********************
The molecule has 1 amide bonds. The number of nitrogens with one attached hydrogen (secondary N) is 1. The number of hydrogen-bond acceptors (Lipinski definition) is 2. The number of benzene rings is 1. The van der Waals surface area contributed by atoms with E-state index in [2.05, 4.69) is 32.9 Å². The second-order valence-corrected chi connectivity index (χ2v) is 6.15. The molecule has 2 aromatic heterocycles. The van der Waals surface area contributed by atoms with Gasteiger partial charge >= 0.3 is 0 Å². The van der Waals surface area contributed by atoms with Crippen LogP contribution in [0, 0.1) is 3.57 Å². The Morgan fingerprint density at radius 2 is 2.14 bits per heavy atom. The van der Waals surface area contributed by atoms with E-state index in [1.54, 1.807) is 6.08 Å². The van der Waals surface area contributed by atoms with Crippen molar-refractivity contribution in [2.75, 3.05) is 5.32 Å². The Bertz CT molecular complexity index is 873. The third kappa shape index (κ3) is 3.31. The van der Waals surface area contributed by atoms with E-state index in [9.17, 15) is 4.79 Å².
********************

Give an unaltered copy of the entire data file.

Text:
The molecule has 1 amide bonds. The number of nitrogens with one attached hydrogen (secondary N) is 1. The number of hydrogen-bond acceptors (Lipinski definition) is 2. The number of benzene rings is 1. The van der Waals surface area contributed by atoms with E-state index in [2.05, 4.69) is 32.9 Å². The second-order valence-corrected chi connectivity index (χ2v) is 6.15. The molecule has 2 aromatic heterocycles. The van der Waals surface area contributed by atoms with Gasteiger partial charge >= 0.3 is 0 Å². The van der Waals surface area contributed by atoms with Crippen LogP contribution in [0, 0.1) is 3.57 Å². The Morgan fingerprint density at radius 2 is 2.14 bits per heavy atom. The van der Waals surface area contributed by atoms with E-state index in [1.54, 1.807) is 6.08 Å². The van der Waals surface area contributed by atoms with Crippen molar-refractivity contribution in [2.75, 3.05) is 5.32 Å². The Bertz CT molecular complexity index is 873. The third kappa shape index (κ3) is 3.31. The van der Waals surface area contributed by atoms with E-state index in [9.17, 15) is 4.79 Å².